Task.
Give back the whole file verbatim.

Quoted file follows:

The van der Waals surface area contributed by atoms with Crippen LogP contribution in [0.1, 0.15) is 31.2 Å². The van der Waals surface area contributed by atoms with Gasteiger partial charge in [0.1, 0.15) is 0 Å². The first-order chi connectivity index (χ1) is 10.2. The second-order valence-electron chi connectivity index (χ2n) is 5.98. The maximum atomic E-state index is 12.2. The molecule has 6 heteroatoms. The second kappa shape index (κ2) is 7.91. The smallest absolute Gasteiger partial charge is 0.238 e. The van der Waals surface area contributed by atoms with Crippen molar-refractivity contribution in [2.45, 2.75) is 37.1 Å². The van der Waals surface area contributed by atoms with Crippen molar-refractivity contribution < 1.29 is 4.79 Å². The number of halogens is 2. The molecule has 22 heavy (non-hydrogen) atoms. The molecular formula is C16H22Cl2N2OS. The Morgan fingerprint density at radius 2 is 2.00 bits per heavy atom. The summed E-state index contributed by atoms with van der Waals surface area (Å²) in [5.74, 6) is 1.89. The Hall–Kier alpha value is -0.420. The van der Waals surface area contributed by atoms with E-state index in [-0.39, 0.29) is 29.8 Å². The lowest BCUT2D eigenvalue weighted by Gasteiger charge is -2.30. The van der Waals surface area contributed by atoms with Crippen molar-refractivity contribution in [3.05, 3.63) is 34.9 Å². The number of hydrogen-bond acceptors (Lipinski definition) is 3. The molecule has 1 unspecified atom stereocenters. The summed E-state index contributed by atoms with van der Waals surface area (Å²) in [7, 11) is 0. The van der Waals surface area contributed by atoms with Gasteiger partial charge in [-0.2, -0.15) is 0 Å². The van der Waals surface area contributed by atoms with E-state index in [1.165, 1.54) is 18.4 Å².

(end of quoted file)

The van der Waals surface area contributed by atoms with Crippen LogP contribution in [0.1, 0.15) is 31.2 Å². The van der Waals surface area contributed by atoms with Gasteiger partial charge in [0.1, 0.15) is 0 Å². The first-order chi connectivity index (χ1) is 10.2. The second-order valence-electron chi connectivity index (χ2n) is 5.98. The maximum atomic E-state index is 12.2. The molecule has 6 heteroatoms. The second kappa shape index (κ2) is 7.91. The smallest absolute Gasteiger partial charge is 0.238 e. The van der Waals surface area contributed by atoms with Crippen molar-refractivity contribution in [2.45, 2.75) is 37.1 Å². The van der Waals surface area contributed by atoms with Crippen molar-refractivity contribution < 1.29 is 4.79 Å². The number of halogens is 2. The molecule has 22 heavy (non-hydrogen) atoms. The molecular formula is C16H22Cl2N2OS. The Morgan fingerprint density at radius 2 is 2.00 bits per heavy atom. The summed E-state index contributed by atoms with van der Waals surface area (Å²) in [5.74, 6) is 1.89. The Hall–Kier alpha value is -0.420. The van der Waals surface area contributed by atoms with E-state index in [-0.39, 0.29) is 29.8 Å². The lowest BCUT2D eigenvalue weighted by Gasteiger charge is -2.30. The van der Waals surface area contributed by atoms with Crippen molar-refractivity contribution in [3.05, 3.63) is 34.9 Å². The number of hydrogen-bond acceptors (Lipinski definition) is 3. The molecule has 1 unspecified atom stereocenters. The summed E-state index contributed by atoms with van der Waals surface area (Å²) in [7, 11) is 0. The van der Waals surface area contributed by atoms with Gasteiger partial charge in [-0.2, -0.15) is 0 Å². The van der Waals surface area contributed by atoms with E-state index in [1.165, 1.54) is 18.4 Å².